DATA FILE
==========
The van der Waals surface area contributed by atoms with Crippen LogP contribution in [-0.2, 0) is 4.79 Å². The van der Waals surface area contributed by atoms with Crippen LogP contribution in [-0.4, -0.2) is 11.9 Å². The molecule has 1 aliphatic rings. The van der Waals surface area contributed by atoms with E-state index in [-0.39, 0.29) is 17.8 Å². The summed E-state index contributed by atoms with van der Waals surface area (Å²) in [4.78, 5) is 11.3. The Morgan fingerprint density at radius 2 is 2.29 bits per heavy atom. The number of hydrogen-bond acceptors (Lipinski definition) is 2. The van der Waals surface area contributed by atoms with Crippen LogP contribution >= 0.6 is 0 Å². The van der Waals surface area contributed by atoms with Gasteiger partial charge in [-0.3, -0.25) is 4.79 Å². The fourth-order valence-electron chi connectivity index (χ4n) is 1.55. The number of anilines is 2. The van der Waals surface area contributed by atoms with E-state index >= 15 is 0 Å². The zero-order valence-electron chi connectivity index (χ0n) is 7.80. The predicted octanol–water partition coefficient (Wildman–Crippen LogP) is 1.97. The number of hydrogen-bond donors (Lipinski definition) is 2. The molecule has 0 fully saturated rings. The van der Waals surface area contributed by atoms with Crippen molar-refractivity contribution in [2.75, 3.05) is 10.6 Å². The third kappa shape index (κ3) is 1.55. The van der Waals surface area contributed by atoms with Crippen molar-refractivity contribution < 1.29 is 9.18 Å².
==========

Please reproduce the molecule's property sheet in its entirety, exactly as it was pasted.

The van der Waals surface area contributed by atoms with Crippen LogP contribution in [-0.2, 0) is 4.79 Å². The van der Waals surface area contributed by atoms with Crippen LogP contribution in [-0.4, -0.2) is 11.9 Å². The molecule has 1 aliphatic rings. The van der Waals surface area contributed by atoms with E-state index in [-0.39, 0.29) is 17.8 Å². The summed E-state index contributed by atoms with van der Waals surface area (Å²) in [4.78, 5) is 11.3. The Morgan fingerprint density at radius 2 is 2.29 bits per heavy atom. The number of hydrogen-bond acceptors (Lipinski definition) is 2. The van der Waals surface area contributed by atoms with Crippen LogP contribution >= 0.6 is 0 Å². The van der Waals surface area contributed by atoms with Gasteiger partial charge in [-0.3, -0.25) is 4.79 Å². The fourth-order valence-electron chi connectivity index (χ4n) is 1.55. The number of anilines is 2. The van der Waals surface area contributed by atoms with E-state index >= 15 is 0 Å². The zero-order valence-electron chi connectivity index (χ0n) is 7.80. The predicted octanol–water partition coefficient (Wildman–Crippen LogP) is 1.97. The number of hydrogen-bond donors (Lipinski definition) is 2. The molecule has 0 fully saturated rings. The van der Waals surface area contributed by atoms with Crippen molar-refractivity contribution in [2.75, 3.05) is 10.6 Å². The third kappa shape index (κ3) is 1.55. The van der Waals surface area contributed by atoms with Crippen molar-refractivity contribution < 1.29 is 9.18 Å².